In February 2013, OSTP issued a memorandum directing any Federal agency with over $100 million in research expenditures to create a plan to increase public access to research results. The Department of Energy is the first agency to debut its Public Access Plan! How does this affect you?
If you receive funding from the Department of Energy,then any articles resulting from that research will need to be publicly available within a year of publication. If you are submitting or renewing a DOE grant proposal, these requirements begin October 1, 2014! Each researcher will be responsible for submitting article metadata and a link to the article to the DOE. The DOE will be using their own software, called the Public Access Gateway for Energy and Science (PAGES), to track and provide access to these articles. However, if your publisher doesn’t make the article freely available, you will need take a few additional steps to ensure that the full-text is freely available. Here are some options to consider:
1) Publish in an open access journal, then simply submit the metadata and the publisher link to PAGES.
2) If the traditional journal doesn’t offer an Open Access fee, than add an addenda to the copyright transfer agreement that allows you to deposit the publishers version of the article in your institutional repository. Then you can submit the metadata and the link to you article in the institutional repository to PAGES. If you are affiliated with The Ohio State University, you can deposit your articles in the Knowledge Bank. For more information, contact Maureen Walsh, email@example.com.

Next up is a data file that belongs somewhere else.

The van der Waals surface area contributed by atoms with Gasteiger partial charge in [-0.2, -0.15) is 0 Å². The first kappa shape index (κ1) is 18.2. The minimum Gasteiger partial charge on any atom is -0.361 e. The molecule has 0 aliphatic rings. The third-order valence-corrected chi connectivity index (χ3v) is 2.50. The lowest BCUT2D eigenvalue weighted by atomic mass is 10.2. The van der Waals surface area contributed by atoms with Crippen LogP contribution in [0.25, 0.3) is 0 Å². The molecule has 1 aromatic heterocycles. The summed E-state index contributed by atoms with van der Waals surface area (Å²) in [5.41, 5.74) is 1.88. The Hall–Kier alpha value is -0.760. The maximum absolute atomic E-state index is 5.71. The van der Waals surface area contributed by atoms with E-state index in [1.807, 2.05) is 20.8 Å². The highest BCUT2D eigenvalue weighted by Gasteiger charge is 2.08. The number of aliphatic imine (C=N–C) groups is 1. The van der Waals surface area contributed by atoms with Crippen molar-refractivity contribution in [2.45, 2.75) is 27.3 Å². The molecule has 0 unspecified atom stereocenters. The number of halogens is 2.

3) If your publisher allows it, (not sure? Check the Sherpa/Romeo database) then deposit your accepted manuscript in the Knowledge Bank (not the final publisher PDF, but the version just before that, which is peer-reviewed). Then submit the metadata and the institutional repository link to PAGES.
Depositing your article in the institutional repository is also the easiest way to meet the requirement for long-term preservation: “To ensure long-term preservation and access, all DOE-funded authors will be required to submit accepted manuscript metadata to OSTI along with a document or link to a publicly accessible, full text version of the accepted manuscript available on an institutional repository.” (Page 6, paragraph 2, DOE Public Access Plan)
Data Management Plans (DMPs) will be required for all new Office of Science DOE proposals beginning October 1, 2014. Other offices of the DOE will require DMPs beginning October 1, 2015. You can create a DOE DMP by using the DMPTool. If you are funded by the Office of Energy Efficiency and Renewable Energy (EERE), you will need to submit your datasets to the Open Energy Information Platform (OpenEI). The metadata that is required for OpenEI is the Project Open Data. No other specific repositories are required, although the BioEnergy Knowledge Discovery Framework (KDF) and the National Geothermal Data System (NGDS) are encouraged.
If you are uncertain if you can share your data, or how to share your data, contact the Data Management Services Librarian, Amanda Rinehart, Rinehart.firstname.lastname@example.org.
NOTE: If you work with classified or otherwise protected research, these regulations don’t apply. Unsure? If your research includes commercial potential or is subject to export control, you should contact the OSU Export Control Officer and/or the OSU Technology Commercialization Office prior to sharing any data or results.
For more information see the DOE Public Access Plan FAQ.